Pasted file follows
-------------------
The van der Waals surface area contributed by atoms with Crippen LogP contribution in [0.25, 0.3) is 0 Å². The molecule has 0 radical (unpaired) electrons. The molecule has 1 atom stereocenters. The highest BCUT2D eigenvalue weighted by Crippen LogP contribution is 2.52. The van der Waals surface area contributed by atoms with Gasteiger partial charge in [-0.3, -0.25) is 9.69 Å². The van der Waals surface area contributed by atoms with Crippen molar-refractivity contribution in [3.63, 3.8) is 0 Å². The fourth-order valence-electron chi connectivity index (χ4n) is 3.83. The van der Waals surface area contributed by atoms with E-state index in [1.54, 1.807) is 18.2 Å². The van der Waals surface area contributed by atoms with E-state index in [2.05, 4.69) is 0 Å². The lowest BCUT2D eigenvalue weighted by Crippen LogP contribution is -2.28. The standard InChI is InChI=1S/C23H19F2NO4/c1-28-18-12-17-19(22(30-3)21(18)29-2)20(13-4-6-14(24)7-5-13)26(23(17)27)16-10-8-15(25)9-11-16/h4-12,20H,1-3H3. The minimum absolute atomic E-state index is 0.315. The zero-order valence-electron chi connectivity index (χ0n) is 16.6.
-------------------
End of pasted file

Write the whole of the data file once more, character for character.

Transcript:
The van der Waals surface area contributed by atoms with Crippen LogP contribution in [0.25, 0.3) is 0 Å². The molecule has 0 radical (unpaired) electrons. The molecule has 1 atom stereocenters. The highest BCUT2D eigenvalue weighted by Crippen LogP contribution is 2.52. The van der Waals surface area contributed by atoms with Gasteiger partial charge in [-0.3, -0.25) is 9.69 Å². The van der Waals surface area contributed by atoms with Crippen molar-refractivity contribution in [3.63, 3.8) is 0 Å². The fourth-order valence-electron chi connectivity index (χ4n) is 3.83. The van der Waals surface area contributed by atoms with E-state index in [1.54, 1.807) is 18.2 Å². The van der Waals surface area contributed by atoms with E-state index in [2.05, 4.69) is 0 Å². The lowest BCUT2D eigenvalue weighted by Crippen LogP contribution is -2.28. The standard InChI is InChI=1S/C23H19F2NO4/c1-28-18-12-17-19(22(30-3)21(18)29-2)20(13-4-6-14(24)7-5-13)26(23(17)27)16-10-8-15(25)9-11-16/h4-12,20H,1-3H3. The minimum absolute atomic E-state index is 0.315. The zero-order valence-electron chi connectivity index (χ0n) is 16.6.